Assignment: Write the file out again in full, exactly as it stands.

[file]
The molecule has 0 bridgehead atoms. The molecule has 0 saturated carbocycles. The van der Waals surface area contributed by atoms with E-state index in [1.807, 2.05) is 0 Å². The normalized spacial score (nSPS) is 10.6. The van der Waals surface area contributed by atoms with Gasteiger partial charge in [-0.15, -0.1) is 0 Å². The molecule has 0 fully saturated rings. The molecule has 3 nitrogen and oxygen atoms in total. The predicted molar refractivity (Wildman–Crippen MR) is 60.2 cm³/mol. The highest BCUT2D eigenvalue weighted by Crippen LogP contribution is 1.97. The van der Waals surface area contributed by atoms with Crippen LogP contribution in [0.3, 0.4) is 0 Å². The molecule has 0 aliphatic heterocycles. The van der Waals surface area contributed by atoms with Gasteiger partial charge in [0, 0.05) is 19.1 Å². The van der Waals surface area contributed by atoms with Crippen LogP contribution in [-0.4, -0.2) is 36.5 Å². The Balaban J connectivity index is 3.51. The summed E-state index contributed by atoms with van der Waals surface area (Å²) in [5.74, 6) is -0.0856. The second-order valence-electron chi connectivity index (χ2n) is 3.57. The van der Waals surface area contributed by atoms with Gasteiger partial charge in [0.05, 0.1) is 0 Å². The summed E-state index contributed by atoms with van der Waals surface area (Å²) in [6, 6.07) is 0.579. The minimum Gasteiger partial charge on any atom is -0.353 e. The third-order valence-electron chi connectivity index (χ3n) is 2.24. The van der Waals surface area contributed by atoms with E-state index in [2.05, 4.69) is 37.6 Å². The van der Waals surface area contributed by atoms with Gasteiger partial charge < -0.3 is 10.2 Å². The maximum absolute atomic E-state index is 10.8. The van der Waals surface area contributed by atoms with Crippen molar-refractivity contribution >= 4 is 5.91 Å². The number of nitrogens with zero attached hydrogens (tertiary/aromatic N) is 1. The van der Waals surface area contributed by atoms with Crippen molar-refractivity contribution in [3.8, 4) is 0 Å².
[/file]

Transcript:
The molecule has 0 bridgehead atoms. The molecule has 0 saturated carbocycles. The van der Waals surface area contributed by atoms with E-state index in [1.807, 2.05) is 0 Å². The normalized spacial score (nSPS) is 10.6. The van der Waals surface area contributed by atoms with Gasteiger partial charge in [-0.15, -0.1) is 0 Å². The molecule has 0 fully saturated rings. The molecule has 3 nitrogen and oxygen atoms in total. The predicted molar refractivity (Wildman–Crippen MR) is 60.2 cm³/mol. The highest BCUT2D eigenvalue weighted by Crippen LogP contribution is 1.97. The van der Waals surface area contributed by atoms with Crippen LogP contribution in [0.3, 0.4) is 0 Å². The molecule has 0 aliphatic heterocycles. The van der Waals surface area contributed by atoms with Gasteiger partial charge in [0, 0.05) is 19.1 Å². The van der Waals surface area contributed by atoms with Crippen LogP contribution in [-0.4, -0.2) is 36.5 Å². The Balaban J connectivity index is 3.51. The summed E-state index contributed by atoms with van der Waals surface area (Å²) in [5.74, 6) is -0.0856. The second-order valence-electron chi connectivity index (χ2n) is 3.57. The van der Waals surface area contributed by atoms with Gasteiger partial charge in [0.05, 0.1) is 0 Å². The summed E-state index contributed by atoms with van der Waals surface area (Å²) in [6, 6.07) is 0.579. The minimum Gasteiger partial charge on any atom is -0.353 e. The third-order valence-electron chi connectivity index (χ3n) is 2.24. The van der Waals surface area contributed by atoms with E-state index in [2.05, 4.69) is 37.6 Å². The van der Waals surface area contributed by atoms with Gasteiger partial charge < -0.3 is 10.2 Å². The maximum absolute atomic E-state index is 10.8. The van der Waals surface area contributed by atoms with Crippen molar-refractivity contribution >= 4 is 5.91 Å². The number of nitrogens with zero attached hydrogens (tertiary/aromatic N) is 1. The van der Waals surface area contributed by atoms with Crippen molar-refractivity contribution in [3.8, 4) is 0 Å².